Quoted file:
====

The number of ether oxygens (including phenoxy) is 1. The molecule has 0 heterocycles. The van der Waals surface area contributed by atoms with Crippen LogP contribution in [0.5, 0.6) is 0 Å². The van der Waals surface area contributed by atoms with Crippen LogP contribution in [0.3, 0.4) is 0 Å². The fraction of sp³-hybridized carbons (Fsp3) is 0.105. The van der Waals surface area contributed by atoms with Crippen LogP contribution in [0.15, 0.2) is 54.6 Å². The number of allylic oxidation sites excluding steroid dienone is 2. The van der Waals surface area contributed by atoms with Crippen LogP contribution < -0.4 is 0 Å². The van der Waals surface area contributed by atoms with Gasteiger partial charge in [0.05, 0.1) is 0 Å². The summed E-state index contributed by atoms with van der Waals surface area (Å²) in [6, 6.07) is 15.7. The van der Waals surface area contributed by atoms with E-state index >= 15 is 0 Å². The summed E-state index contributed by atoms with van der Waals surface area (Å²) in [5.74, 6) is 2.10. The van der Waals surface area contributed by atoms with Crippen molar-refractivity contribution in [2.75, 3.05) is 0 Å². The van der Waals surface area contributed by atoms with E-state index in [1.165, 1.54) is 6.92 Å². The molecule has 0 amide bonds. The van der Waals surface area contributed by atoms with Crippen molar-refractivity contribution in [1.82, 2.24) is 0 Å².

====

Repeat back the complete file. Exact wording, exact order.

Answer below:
The number of ether oxygens (including phenoxy) is 1. The molecule has 0 heterocycles. The van der Waals surface area contributed by atoms with Crippen LogP contribution in [0.5, 0.6) is 0 Å². The van der Waals surface area contributed by atoms with Crippen LogP contribution in [0.3, 0.4) is 0 Å². The fraction of sp³-hybridized carbons (Fsp3) is 0.105. The van der Waals surface area contributed by atoms with Crippen LogP contribution in [0.15, 0.2) is 54.6 Å². The number of allylic oxidation sites excluding steroid dienone is 2. The van der Waals surface area contributed by atoms with Crippen LogP contribution < -0.4 is 0 Å². The van der Waals surface area contributed by atoms with Gasteiger partial charge in [0.05, 0.1) is 0 Å². The summed E-state index contributed by atoms with van der Waals surface area (Å²) in [6, 6.07) is 15.7. The van der Waals surface area contributed by atoms with E-state index >= 15 is 0 Å². The summed E-state index contributed by atoms with van der Waals surface area (Å²) in [5.74, 6) is 2.10. The van der Waals surface area contributed by atoms with Crippen molar-refractivity contribution in [2.75, 3.05) is 0 Å². The van der Waals surface area contributed by atoms with E-state index in [1.165, 1.54) is 6.92 Å². The molecule has 0 amide bonds. The van der Waals surface area contributed by atoms with Crippen molar-refractivity contribution in [1.82, 2.24) is 0 Å².